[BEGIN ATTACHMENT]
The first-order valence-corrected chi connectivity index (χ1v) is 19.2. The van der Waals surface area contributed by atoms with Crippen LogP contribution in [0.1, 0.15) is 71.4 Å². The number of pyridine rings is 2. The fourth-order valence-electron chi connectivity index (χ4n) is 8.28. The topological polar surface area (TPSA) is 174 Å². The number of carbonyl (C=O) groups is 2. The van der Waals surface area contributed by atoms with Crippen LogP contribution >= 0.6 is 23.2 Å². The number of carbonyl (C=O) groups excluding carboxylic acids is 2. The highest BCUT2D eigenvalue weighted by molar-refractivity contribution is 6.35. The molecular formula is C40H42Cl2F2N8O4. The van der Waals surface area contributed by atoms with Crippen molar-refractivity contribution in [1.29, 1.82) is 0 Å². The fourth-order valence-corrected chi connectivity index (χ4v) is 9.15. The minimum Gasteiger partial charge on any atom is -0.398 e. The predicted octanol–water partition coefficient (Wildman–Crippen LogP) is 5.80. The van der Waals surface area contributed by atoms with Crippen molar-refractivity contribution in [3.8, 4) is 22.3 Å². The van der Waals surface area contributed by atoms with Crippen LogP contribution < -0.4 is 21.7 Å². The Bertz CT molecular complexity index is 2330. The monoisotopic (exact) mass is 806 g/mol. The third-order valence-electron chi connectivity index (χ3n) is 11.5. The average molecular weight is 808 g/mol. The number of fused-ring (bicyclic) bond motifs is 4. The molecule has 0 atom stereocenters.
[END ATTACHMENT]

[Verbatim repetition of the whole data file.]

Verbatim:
The first-order valence-corrected chi connectivity index (χ1v) is 19.2. The van der Waals surface area contributed by atoms with Crippen LogP contribution in [0.1, 0.15) is 71.4 Å². The number of pyridine rings is 2. The fourth-order valence-electron chi connectivity index (χ4n) is 8.28. The topological polar surface area (TPSA) is 174 Å². The number of carbonyl (C=O) groups is 2. The van der Waals surface area contributed by atoms with Crippen LogP contribution >= 0.6 is 23.2 Å². The number of carbonyl (C=O) groups excluding carboxylic acids is 2. The highest BCUT2D eigenvalue weighted by molar-refractivity contribution is 6.35. The molecular formula is C40H42Cl2F2N8O4. The van der Waals surface area contributed by atoms with Crippen molar-refractivity contribution in [1.29, 1.82) is 0 Å². The fourth-order valence-corrected chi connectivity index (χ4v) is 9.15. The minimum Gasteiger partial charge on any atom is -0.398 e. The predicted octanol–water partition coefficient (Wildman–Crippen LogP) is 5.80. The van der Waals surface area contributed by atoms with Crippen molar-refractivity contribution in [3.8, 4) is 22.3 Å². The van der Waals surface area contributed by atoms with Crippen LogP contribution < -0.4 is 21.7 Å². The Bertz CT molecular complexity index is 2330. The monoisotopic (exact) mass is 806 g/mol. The third-order valence-electron chi connectivity index (χ3n) is 11.5. The average molecular weight is 808 g/mol. The number of fused-ring (bicyclic) bond motifs is 4. The molecule has 0 atom stereocenters.